Several stories that have come to our attention at 2e Newsletter seem to have some common themes. Challenged Underachiever First, there was the story that appeared in the Washington Post on September 25, 2007. In an article entitled "How a Virtual AP Course Changed Her Son," writer Jay Mathews describes underachiever Matthew. No amount of nagging could get him to stay engaged with his middle school coursework. Then something sparked his interest ­ his older brother signed up for an online AP biology course. Matthew asked if he could do the same. At first, his mother thought the eighth-grader was joking; but he was serious. Much to everyone's surprise, Matthew dove into the challenging task, devoting several hours a night to the online course and working much harder than he had ever worked before in school. The result was a grade of B and a tremendous boost to his self-confidence, so much so that Matthew, now a high school freshman, is looking forward to his next online AP course and possibly a career in medicine. Challenge: Good for Everyone Then, there was the story "Blurring Lines Among Both Students and Subjects," also by Jay Mathews, which appeared in the Washington Post on October 15, 2007. This article began by describing a sixth-grade boy identified with learning disabilities who "had asked for honors-level work and had thrived on the challenge." The boy's opportunity came as a result of what the writer described as "educational convention turned upside down." Three teachers teamed up to "experiment with placing honors, regular and special education students in the same rooms." They offered these students "a course that unified social studies and English, and [they encouraged] every child to reach higher than before." A special education teacher was there to provide support for those who needed it. The curriculum in these special classrooms was differentiated so that honors students were given more challenging assignments. However, all students had the opportunity to volunteer for higher-level work, and all took part in the same discussions of the course material, allowing some students who struggle with writing to shine. What the teachers found was that the challenge was good for all students. One teacher remarked that those not designated as honor student were motivated to "bring themselves up to these new expectations." A Follow-Up: Seeking Challenge Last, we received a follow-up to an article that appeared in 2e Newsletter in March of 2006. It was "The Story of One `Naughty' Little Girl," written by Michelle Gabriel, a mom from Australia. In it, she told the story of her family's long and often frustrating search for a learning environment where her twice-exceptional daughter Brooke would thrive. Michelle shared with us that Brooke decided to study abroad for a year during high school and found a program in Belgium that focused on the arts. While there, she decided that she needed greater challenges and changed to a more academically-focused program. Her new daily schedule includes French, German, English, Physics, Chemistry, Biology, Math, Economics, History, Geography, and gym! Brooke is thriving and now considering a new goal for herself, studying international business when she goes to college. There's no telling what 2e learners (all learners for that matter) can do when we play to their strengths, build on their interests, and challenge them. Read more on strength-based programming on the next page. e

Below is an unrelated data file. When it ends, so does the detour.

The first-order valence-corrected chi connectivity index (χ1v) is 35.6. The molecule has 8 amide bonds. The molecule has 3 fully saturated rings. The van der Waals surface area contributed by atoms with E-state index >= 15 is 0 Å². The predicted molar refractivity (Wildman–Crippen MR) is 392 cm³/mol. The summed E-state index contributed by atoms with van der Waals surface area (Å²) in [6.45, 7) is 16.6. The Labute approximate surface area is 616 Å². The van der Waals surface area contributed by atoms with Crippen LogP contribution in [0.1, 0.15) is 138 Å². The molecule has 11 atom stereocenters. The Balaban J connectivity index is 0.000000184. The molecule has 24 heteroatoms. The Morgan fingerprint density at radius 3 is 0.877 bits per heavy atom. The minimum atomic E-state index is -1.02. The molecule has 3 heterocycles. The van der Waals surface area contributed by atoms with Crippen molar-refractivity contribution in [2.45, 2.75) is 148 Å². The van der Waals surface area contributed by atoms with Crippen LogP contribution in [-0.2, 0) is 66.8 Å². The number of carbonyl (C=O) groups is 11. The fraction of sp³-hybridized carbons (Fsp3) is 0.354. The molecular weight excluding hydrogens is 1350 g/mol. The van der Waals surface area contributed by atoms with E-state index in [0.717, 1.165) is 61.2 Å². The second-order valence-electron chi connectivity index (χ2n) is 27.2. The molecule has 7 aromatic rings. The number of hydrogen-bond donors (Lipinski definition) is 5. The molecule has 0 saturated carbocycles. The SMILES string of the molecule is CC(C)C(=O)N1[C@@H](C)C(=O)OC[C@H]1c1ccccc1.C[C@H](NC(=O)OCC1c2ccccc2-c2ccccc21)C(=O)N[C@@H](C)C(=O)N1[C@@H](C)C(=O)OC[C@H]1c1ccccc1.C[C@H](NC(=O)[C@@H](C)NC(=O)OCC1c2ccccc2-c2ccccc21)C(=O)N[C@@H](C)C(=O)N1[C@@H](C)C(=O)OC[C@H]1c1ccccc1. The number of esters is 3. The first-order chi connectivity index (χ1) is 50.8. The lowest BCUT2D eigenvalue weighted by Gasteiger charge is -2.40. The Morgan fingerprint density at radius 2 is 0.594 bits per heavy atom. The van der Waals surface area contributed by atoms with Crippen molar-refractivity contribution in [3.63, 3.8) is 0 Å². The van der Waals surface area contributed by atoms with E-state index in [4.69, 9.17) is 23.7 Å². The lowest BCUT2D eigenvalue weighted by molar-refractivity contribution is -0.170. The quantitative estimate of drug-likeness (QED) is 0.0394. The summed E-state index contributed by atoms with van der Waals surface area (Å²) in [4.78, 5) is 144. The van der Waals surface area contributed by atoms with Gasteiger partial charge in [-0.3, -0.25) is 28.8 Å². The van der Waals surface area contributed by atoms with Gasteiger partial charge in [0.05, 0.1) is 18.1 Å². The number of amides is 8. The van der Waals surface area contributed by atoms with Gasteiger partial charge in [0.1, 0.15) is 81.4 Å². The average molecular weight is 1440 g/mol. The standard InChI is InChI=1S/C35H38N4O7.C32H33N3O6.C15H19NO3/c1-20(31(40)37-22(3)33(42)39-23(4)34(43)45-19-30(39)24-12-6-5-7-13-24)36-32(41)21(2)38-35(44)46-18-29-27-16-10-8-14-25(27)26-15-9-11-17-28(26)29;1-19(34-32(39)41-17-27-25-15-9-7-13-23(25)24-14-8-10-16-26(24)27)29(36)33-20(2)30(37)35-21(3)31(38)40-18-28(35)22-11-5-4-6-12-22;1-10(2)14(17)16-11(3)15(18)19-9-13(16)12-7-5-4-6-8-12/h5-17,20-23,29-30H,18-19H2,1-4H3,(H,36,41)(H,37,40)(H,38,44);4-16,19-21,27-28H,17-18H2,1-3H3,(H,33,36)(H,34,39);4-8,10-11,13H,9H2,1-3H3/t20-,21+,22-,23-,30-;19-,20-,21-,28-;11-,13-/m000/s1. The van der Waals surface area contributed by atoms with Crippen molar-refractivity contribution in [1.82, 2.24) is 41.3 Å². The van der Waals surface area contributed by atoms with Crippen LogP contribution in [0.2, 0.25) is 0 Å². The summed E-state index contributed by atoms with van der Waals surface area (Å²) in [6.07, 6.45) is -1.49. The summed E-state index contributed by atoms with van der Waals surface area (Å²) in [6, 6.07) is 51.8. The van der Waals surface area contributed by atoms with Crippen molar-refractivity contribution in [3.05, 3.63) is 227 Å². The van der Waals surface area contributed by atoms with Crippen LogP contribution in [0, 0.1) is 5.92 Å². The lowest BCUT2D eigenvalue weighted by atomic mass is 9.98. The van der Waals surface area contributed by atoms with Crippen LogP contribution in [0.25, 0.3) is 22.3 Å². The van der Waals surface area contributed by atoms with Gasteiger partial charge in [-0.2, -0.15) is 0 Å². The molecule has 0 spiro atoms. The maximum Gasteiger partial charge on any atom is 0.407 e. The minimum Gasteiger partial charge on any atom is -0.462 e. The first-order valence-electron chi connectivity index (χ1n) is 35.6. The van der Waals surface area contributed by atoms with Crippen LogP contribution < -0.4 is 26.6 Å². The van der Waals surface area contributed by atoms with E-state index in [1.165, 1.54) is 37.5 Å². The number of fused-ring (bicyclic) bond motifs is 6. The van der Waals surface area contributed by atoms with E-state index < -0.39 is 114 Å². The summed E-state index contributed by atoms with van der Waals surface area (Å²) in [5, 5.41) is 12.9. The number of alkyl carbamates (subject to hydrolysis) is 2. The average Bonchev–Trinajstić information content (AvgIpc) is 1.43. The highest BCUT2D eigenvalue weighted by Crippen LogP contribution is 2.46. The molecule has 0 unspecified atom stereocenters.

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Building on Strengths

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What Some Educators Have to Say About Strength-based Programming

From Susan Winebrenner The rule to follow when teaching students who are twice exceptional is simple. When teaching in their areas of strength, offer them the same compacting and differentiation opportunities available to other gifted students. When teaching in their areas of challenge, teach them whatever strategies they need to increase their learning success. Never take time away from their strength areas to get more time to work on their deficiencies. Never remediate their weaknesses until you teach to their strengths! ­ "Strategies for Teaching Twice-Exceptional Students," 2e: Twice-Exceptional Newsletter, October, 2003 From Susan Baum In addition to offering remediation, focused attention on the development of strengths, interests, and superior intellectual capacities is necessary. The students need a stimulating educational environment which will enable them to fully develop their talents and abilities. Enrichment activities should be designed to circumvent problematic weaknesses and to highlight abstract thinking and creative production. ­ "Gifted But Learning Disabled: A Puzzling Paradox," ERIC EC Digest #E479, 1990 From Marlene Bireley Just as the problems associated with learning disability must be addressed directly in order for crossover [twiceexceptional] children to succeed, these children must be provided with opportunities to develop their gifted traits. Their minds need to be challenged through higher-level thinking and the content of an enriched or differentiated curriculum. -- Crossover Children: A Sourcebook for Helping Children Who are Gifted and Learning Disabled, Council for Exceptional Children (2nd edition), 1995. e